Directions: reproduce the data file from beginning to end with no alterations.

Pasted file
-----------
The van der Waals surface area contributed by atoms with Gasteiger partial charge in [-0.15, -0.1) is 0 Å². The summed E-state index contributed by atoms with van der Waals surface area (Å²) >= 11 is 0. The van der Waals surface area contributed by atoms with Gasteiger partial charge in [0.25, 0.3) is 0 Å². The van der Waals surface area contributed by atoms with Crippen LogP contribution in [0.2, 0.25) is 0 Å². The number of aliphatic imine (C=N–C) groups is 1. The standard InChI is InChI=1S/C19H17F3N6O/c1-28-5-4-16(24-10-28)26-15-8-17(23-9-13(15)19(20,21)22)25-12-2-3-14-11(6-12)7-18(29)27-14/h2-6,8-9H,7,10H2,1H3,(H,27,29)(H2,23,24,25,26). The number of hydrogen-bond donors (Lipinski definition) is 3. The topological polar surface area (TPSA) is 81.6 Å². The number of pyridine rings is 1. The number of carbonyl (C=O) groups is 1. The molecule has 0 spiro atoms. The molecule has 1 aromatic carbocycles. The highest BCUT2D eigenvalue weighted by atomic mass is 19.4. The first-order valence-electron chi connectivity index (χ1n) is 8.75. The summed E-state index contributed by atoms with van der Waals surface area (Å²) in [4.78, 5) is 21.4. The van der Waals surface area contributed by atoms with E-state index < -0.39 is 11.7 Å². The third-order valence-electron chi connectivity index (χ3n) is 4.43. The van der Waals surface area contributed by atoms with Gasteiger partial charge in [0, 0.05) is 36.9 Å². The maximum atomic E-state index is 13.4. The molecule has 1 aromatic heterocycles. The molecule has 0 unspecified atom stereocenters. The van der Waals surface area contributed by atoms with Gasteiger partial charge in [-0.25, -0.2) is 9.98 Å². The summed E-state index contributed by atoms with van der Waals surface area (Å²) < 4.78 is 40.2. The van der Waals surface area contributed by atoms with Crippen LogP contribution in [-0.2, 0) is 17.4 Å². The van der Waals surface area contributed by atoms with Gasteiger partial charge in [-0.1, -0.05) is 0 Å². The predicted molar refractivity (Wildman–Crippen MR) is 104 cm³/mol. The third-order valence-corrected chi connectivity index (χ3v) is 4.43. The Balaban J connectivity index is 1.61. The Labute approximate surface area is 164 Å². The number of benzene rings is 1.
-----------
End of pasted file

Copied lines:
The van der Waals surface area contributed by atoms with Gasteiger partial charge in [-0.15, -0.1) is 0 Å². The summed E-state index contributed by atoms with van der Waals surface area (Å²) >= 11 is 0. The van der Waals surface area contributed by atoms with Gasteiger partial charge in [0.25, 0.3) is 0 Å². The van der Waals surface area contributed by atoms with Crippen LogP contribution in [0.2, 0.25) is 0 Å². The number of aliphatic imine (C=N–C) groups is 1. The standard InChI is InChI=1S/C19H17F3N6O/c1-28-5-4-16(24-10-28)26-15-8-17(23-9-13(15)19(20,21)22)25-12-2-3-14-11(6-12)7-18(29)27-14/h2-6,8-9H,7,10H2,1H3,(H,27,29)(H2,23,24,25,26). The number of hydrogen-bond donors (Lipinski definition) is 3. The topological polar surface area (TPSA) is 81.6 Å². The number of pyridine rings is 1. The number of carbonyl (C=O) groups is 1. The molecule has 0 spiro atoms. The molecule has 1 aromatic carbocycles. The highest BCUT2D eigenvalue weighted by atomic mass is 19.4. The first-order valence-electron chi connectivity index (χ1n) is 8.75. The summed E-state index contributed by atoms with van der Waals surface area (Å²) in [4.78, 5) is 21.4. The van der Waals surface area contributed by atoms with E-state index < -0.39 is 11.7 Å². The third-order valence-electron chi connectivity index (χ3n) is 4.43. The van der Waals surface area contributed by atoms with Gasteiger partial charge in [0, 0.05) is 36.9 Å². The maximum atomic E-state index is 13.4. The molecule has 1 aromatic heterocycles. The molecule has 0 unspecified atom stereocenters. The van der Waals surface area contributed by atoms with Gasteiger partial charge in [-0.25, -0.2) is 9.98 Å². The summed E-state index contributed by atoms with van der Waals surface area (Å²) < 4.78 is 40.2. The van der Waals surface area contributed by atoms with Crippen LogP contribution in [-0.2, 0) is 17.4 Å². The van der Waals surface area contributed by atoms with Gasteiger partial charge in [-0.1, -0.05) is 0 Å². The predicted molar refractivity (Wildman–Crippen MR) is 104 cm³/mol. The third-order valence-corrected chi connectivity index (χ3v) is 4.43. The Balaban J connectivity index is 1.61. The Labute approximate surface area is 164 Å². The number of benzene rings is 1.